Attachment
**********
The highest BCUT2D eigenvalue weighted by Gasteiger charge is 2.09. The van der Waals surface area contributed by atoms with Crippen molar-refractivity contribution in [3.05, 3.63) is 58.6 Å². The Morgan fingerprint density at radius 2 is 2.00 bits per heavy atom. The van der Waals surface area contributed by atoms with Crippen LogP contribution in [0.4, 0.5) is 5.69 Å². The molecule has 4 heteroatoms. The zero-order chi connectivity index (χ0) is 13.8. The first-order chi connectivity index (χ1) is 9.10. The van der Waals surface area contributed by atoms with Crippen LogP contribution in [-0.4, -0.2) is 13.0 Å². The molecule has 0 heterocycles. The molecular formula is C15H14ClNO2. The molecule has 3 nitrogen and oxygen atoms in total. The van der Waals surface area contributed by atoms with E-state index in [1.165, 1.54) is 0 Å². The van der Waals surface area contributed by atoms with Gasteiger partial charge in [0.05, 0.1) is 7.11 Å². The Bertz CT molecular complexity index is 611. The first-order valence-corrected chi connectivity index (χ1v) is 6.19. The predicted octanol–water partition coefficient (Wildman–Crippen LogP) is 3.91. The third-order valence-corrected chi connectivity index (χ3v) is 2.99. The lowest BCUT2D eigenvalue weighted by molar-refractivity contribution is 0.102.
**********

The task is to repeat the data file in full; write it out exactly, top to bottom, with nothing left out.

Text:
The highest BCUT2D eigenvalue weighted by Gasteiger charge is 2.09. The van der Waals surface area contributed by atoms with Crippen molar-refractivity contribution in [3.05, 3.63) is 58.6 Å². The Morgan fingerprint density at radius 2 is 2.00 bits per heavy atom. The van der Waals surface area contributed by atoms with Crippen LogP contribution in [0.4, 0.5) is 5.69 Å². The molecule has 4 heteroatoms. The zero-order chi connectivity index (χ0) is 13.8. The first-order chi connectivity index (χ1) is 9.10. The van der Waals surface area contributed by atoms with Crippen LogP contribution in [-0.4, -0.2) is 13.0 Å². The molecule has 0 heterocycles. The molecular formula is C15H14ClNO2. The molecule has 3 nitrogen and oxygen atoms in total. The van der Waals surface area contributed by atoms with E-state index in [1.165, 1.54) is 0 Å². The van der Waals surface area contributed by atoms with Gasteiger partial charge in [0.05, 0.1) is 7.11 Å². The Bertz CT molecular complexity index is 611. The first-order valence-corrected chi connectivity index (χ1v) is 6.19. The predicted octanol–water partition coefficient (Wildman–Crippen LogP) is 3.91. The third-order valence-corrected chi connectivity index (χ3v) is 2.99. The lowest BCUT2D eigenvalue weighted by molar-refractivity contribution is 0.102.